which turned out to be just in time for feeding time. The otters, who are also all anim had some husbandry behaviors they've been trained to do, and dinnertime is reinforcement time. Maybe I'm projecting but they really seemed to enjoy this - they had an air of eager attentiveness, and nobody ever broke ranks to try to steal anyone else's goodies - and then after the session was over they all ended up playing with each other with so much enthusiasm, like they were still excited from the fun with their keeper. 

So all in all, another nice day!
Mote is closed for the pandemic, but like so many other places, they are still sharing the animals with live webcams and also special "ReMote" happy hours!

*History notes from an expanded version of the history page available in a PDF on that page.  

Wednesday, April 01, 2020

Gil Hodges-Marine Parkway Memorial Bridge

Stealing this from my own post in the Church of the Double-Bladed Paddle group. The group's founder asked for a "bridge binge" recently, and I shared this photo from my "Rebel Without a Clue" paddle weekend before last, with a little information about the bridge. It occurs to me that I show this bridge here all the time, but I'm not sure I've ever told much about it. And it's kind of a good bit of NYC history, so I'm going to share it with you here, now.

It'ss commonly known as the Marine Park Bridge, after the Brooklyn neighborhood on the north end of the bridge, but its real name is the Marine Parkway-Gil Hodges Memorial Bridge. I'm not a big baseball fan, but it's a neat NYC story - Gil Hodges played for the Brooklyn Dodgers, beginning the same year as Jackie Robinson, and then years later was the manager of the 1969 "Miracle Mets". A bridge between Brooklyn and Queens (where the Mets play) is the perfect tribute.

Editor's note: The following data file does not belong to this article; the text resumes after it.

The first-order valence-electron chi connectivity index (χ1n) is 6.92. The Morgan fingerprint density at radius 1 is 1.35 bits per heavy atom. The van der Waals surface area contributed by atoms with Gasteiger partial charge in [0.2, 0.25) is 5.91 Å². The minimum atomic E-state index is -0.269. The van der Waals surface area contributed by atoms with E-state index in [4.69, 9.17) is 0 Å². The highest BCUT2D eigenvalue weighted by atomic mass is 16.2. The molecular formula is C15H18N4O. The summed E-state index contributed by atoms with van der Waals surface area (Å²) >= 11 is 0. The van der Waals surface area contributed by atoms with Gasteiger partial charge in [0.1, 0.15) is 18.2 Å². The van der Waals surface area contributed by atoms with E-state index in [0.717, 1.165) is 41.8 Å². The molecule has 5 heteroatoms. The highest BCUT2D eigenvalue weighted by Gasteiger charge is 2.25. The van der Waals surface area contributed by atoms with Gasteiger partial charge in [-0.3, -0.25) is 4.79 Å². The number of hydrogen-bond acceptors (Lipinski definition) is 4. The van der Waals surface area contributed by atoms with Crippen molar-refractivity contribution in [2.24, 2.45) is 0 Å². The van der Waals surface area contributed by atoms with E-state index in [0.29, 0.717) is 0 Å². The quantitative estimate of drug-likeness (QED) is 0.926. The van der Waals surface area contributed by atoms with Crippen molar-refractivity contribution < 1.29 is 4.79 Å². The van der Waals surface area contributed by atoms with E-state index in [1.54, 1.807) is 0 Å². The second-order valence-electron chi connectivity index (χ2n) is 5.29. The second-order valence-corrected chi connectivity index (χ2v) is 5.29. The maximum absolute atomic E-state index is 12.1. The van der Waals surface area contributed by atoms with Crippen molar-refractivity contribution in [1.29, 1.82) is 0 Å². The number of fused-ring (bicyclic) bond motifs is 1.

Another neat thing about this bridge - there is a pair of peregrine falcons who nest in the south tower. I got to see one of them once when I was so early for a whalewatching trip (yes, we have whalewatching now in NYC, how cool is that?) that I had time for a walk from Riis Landing up to the south tower and back.

Read more about Gil Hodges on Wikipedia. Very interesting guy!

Friday, March 27, 2020

It's A Beautiful Day in the Neighborhood (of Midwood, Brooklyn)

I just found out yesterday morning I'm being furloughed for 2 weeks starting Monday, so I'm in absolute scramble mode trying to wrap everything up before I start, but it was an absolutely glorious day outside and I did give myself a lunch hour stroll. I've been meaning to take a photo of the magnolia tree I would pass on my way to work, back when my work commute was a little longer than going the bedroom to the living room, and once I was outside with my camera I pretty much had to keep going.

Midwood, Brooklyn is a lovely neighborhood and it's all springety-spring-spring-spring right now. Got back to my desk with the Mr. Rogers theme song running through my head.

Monday, March 23, 2020

Last Paddle Before Lockdown - Rebel Without A Clue

Snuck out with a friend today for what turns out to be the last paddle until this thing runs its course. I'd figured it would be the last time I would take public transportation for a while - trains and buses have been pretty sparsely populated and I took the chance for a couple of short trips this weekend, after being a model citizen for 3 days, but as of 8:00 tonight NYC's directions have gotten stricter, with instructions to stay off of public transportation unless it's necessary. I thought TQ and I would still be able to go to the club in his car, though, but as it was it turns out that even this paddle was illicit - the Parks Department had sent out an email today saying that marinas were to close immediately, but by the time the directive was forwarded to members, we were already at the club getting ready. Oops.